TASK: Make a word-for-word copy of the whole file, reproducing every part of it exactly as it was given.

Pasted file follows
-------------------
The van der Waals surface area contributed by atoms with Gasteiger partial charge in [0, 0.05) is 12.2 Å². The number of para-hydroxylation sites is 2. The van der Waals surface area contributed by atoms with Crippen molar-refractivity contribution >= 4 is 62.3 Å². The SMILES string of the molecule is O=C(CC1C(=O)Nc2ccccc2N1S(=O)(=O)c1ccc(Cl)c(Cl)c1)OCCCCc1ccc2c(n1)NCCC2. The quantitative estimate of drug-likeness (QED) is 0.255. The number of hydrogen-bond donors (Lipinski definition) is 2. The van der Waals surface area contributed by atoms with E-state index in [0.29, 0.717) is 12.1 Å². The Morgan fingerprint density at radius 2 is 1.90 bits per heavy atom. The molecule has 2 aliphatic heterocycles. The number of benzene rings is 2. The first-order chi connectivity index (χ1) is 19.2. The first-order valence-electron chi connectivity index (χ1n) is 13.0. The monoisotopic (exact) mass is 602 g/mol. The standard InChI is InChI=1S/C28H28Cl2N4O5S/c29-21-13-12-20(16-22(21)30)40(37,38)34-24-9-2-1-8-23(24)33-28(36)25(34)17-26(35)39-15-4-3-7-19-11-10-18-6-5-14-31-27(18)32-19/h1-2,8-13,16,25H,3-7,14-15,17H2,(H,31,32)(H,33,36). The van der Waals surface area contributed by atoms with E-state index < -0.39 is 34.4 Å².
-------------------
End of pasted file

The van der Waals surface area contributed by atoms with Gasteiger partial charge in [0, 0.05) is 12.2 Å². The number of para-hydroxylation sites is 2. The van der Waals surface area contributed by atoms with Crippen molar-refractivity contribution >= 4 is 62.3 Å². The SMILES string of the molecule is O=C(CC1C(=O)Nc2ccccc2N1S(=O)(=O)c1ccc(Cl)c(Cl)c1)OCCCCc1ccc2c(n1)NCCC2. The quantitative estimate of drug-likeness (QED) is 0.255. The number of hydrogen-bond donors (Lipinski definition) is 2. The van der Waals surface area contributed by atoms with E-state index in [0.29, 0.717) is 12.1 Å². The Morgan fingerprint density at radius 2 is 1.90 bits per heavy atom. The molecule has 2 aliphatic heterocycles. The number of benzene rings is 2. The first-order chi connectivity index (χ1) is 19.2. The first-order valence-electron chi connectivity index (χ1n) is 13.0. The monoisotopic (exact) mass is 602 g/mol. The standard InChI is InChI=1S/C28H28Cl2N4O5S/c29-21-13-12-20(16-22(21)30)40(37,38)34-24-9-2-1-8-23(24)33-28(36)25(34)17-26(35)39-15-4-3-7-19-11-10-18-6-5-14-31-27(18)32-19/h1-2,8-13,16,25H,3-7,14-15,17H2,(H,31,32)(H,33,36). The van der Waals surface area contributed by atoms with E-state index < -0.39 is 34.4 Å².